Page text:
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Archive - Jul 18, 2015

“Guardian of the Genome” Protein (p53) Levels Decline with Age in Certain Epithelial Cells As Result of Epigenetic Changes; Increased Cancer Risk May Result

Researchers at UCLA have found that a protein that serves as a suppressor of cancer diminishes in skin and mouth epithelial cells as the human body ages. Dr. No-Hee Park, Dean of the UCLA School of Dentistry, and his research team have been studying p53, a tumor suppressor protein known as “the guardian of the genome” because of its involvement in DNA repair, cell cycle regulation, and cellular deterioration. “Looking at ways to maintain levels of p53 as one ages may provide a therapeutic clue to preventing cancer development,” said Dr. Park, who is also a Distinguished Professor in the Departments of Dentistry and Medicine at UCLA. Previous studies have shown that p53 accumulates in large quantities as connective tissue cells, called fibroblasts, age and stop dividing. It has been believed that the accumulation of p53 causes cells to stop dividing, which prevents out-of-control cells from growing into tumors. In an open-access article published online on July 1, 2015 in Aging Cell, the UCLA researchers found that in epithelial cells lining the skin and the mouth, the levels of p53 are actually reduced, rather than increased when cells age. Epithelial cells line the major cavities of the body, including most organs, such as the mouth, stomach, small intestine, kidney, and pancreas. These cells have a set level of p53 that provides protection from environmental factors and ensures the wellbeing of these cells. With less p53, older epithelial cells have a harder time maintaining the integrity of their genetic material when they encounter carcinogens, and this difficulty can allow cancer to develop. Dr.

Use of Sodium-Dependent Glucose Transporters by Pancreatic and Prostate Cancer Cells May Enable Better Diagnosis & Treatment of These Cancers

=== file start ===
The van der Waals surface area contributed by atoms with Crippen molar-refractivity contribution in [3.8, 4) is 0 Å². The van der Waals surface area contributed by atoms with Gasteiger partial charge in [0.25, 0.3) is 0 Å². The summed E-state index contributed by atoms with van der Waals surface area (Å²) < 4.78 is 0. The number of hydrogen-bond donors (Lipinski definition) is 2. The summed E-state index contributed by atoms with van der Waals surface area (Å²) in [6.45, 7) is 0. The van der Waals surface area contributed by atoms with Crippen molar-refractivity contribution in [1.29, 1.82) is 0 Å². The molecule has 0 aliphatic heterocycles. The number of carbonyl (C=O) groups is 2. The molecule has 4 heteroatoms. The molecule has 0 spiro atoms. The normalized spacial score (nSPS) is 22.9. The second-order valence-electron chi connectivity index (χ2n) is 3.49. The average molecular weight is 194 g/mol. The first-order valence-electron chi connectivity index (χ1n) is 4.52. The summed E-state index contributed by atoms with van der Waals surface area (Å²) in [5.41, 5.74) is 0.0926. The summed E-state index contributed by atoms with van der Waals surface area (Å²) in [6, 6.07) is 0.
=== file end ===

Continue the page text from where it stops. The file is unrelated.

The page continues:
UCLA scientists have identified a new mechanism that delivers a key substance that fuels the growth of pancreatic and prostate cancer cells, a finding that offers new hope in the fight against two of the deadliest forms of the disease. Cancer cells require high amounts of the sugar glucose to survive and grow, and long-standing research has established passive glucose transporters, known as GLUTS, as the primary method the body uses to deliver glucose to tumors. But the results of a three-year study by UCLA researchers, have demonstrated that pancreatic and prostate cancer cells also utilize glucose from sodium-dependent glucose transporters known as SGLTs, specifically SGLT2 (image). The findings in the study, which were published online on July 13, 2015 in PNAS, provide the first promising evidence that positron emission tomography (PET) imaging techniques and SGLT2 inhibitors could be used to better diagnose and treat pancreatic and prostate cancers, said Dr. Ernest Wright, Professor of Physiology in the David Geffen School of Medicine at UCLA and lead author of the three-year study. The PNAS article is titled “Functional Expression of Sodium-Glucose Transporters in Cancer.” “This is exciting because it provides strong evidence that SGLT2 inhibitors, such as those currently approved by the FDA to treat diabetes, could potentially block glucose uptake and reduce tumor growth and increase survival in pancreatic and prostate cancers,” said Dr. Wright, who is also a member of the UCLA Jonsson Comprehensive Cancer Center. Dr. Wright, Dr. Jorge Barrio, Dr. Claudio Scafoglio, and colleagues first mapped the distribution of sodium-dependent glucose transporters in human cancer tumors, then measured glucose uptake in fresh tumors using a glucose analog specifically transported by SGLTs.